He has had couples bring a child in for a psychological evaluation and then start texting or e-mailing while their offspring is opening up, answering personal questions. "It's just like [putting a child in] a timeout: If you remove yourself from your child, that's punishment, and when that happens for no reason that a child can comprehend, it sends mixed messages and creates a lot of distress in the child's life, particularly younger children who just don't get that Mommy's working or Daddy has to take this call but will be back in five minutes."
For those who counter that Facebook and text messaging are helping them stay more in touch with their kids than ever before, experts stress that while these technologies can be a positive communication tool, there is simply no substitute for face-to-face contact. "Being able to look your child in the eye, to reflect what they're thinking and to be excited about the big test or disappointed about that breakup, and to really be there with them in a way you can't be in a text, is incredibly valuable, because it teaches kids to reflect on their own mental state and shows they're not alone in the world," says Kelly. "Eye contact is the number-one sign that you're relating to your kid."
As it turns out, we're also hurting ourselves when we juggle work, children and various technology tools at the same time. "Multitasking has been heralded for quite a few years as a skill we needed to master in order to catch up with our children, but research is now showing that the more we multitask, the more we degrade our performance in every one of those tasks," says Turkle. Her book cites a 2009 study from Stanford University, published in Proceedings of the National Academy of Sciences. It found that heavy multitaskers performed much worse on a series of cognitive and memory tests that involved distraction than those who focused on just one thing at a time.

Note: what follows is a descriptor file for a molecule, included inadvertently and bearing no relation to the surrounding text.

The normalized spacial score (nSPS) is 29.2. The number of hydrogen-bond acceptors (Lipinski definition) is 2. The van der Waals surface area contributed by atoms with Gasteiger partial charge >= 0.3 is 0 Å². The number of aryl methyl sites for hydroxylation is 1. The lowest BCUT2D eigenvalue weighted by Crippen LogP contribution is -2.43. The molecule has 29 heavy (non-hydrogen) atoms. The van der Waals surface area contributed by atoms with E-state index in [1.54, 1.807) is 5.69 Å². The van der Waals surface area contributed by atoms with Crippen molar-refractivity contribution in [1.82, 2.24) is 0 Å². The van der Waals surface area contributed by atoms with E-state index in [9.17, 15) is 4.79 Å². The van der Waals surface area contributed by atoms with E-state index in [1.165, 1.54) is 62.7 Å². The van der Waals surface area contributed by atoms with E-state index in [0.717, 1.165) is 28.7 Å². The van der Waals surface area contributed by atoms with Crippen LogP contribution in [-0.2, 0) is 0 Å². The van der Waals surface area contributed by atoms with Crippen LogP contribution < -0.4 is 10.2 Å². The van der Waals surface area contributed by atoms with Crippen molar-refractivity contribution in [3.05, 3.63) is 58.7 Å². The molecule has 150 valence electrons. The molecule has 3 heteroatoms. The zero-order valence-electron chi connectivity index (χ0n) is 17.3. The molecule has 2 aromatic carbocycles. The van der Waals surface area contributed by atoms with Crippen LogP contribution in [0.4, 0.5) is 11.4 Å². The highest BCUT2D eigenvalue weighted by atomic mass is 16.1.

Obviously, there are many parents - and families - who do manage technology responsibly, setting limits and spending tech-free time with their children or partners every day. All of the experts I interviewed recommend this. Some sainted moms and dads even put down their smartphones entirely when the kiddies are around.
But as I sit here writing this article, checking my BlackBerry for e-mails on another looming deadline and paying bills online, while monitoring with one ear a sick child, I particularly appreciate Turkle's sane, practical approach to this problem. "I specifically do not use term 'addiction,' because if you're addicted [to technology use], you have one choice and one choice only - to throw it away - and we're not going to throw this away," she says. "These technologies are with us, but we have to learn to live with them in a healthy way, according to our human values. And our human values are not to put our kids fifth, after texts, e-mail, Twitter and everything else."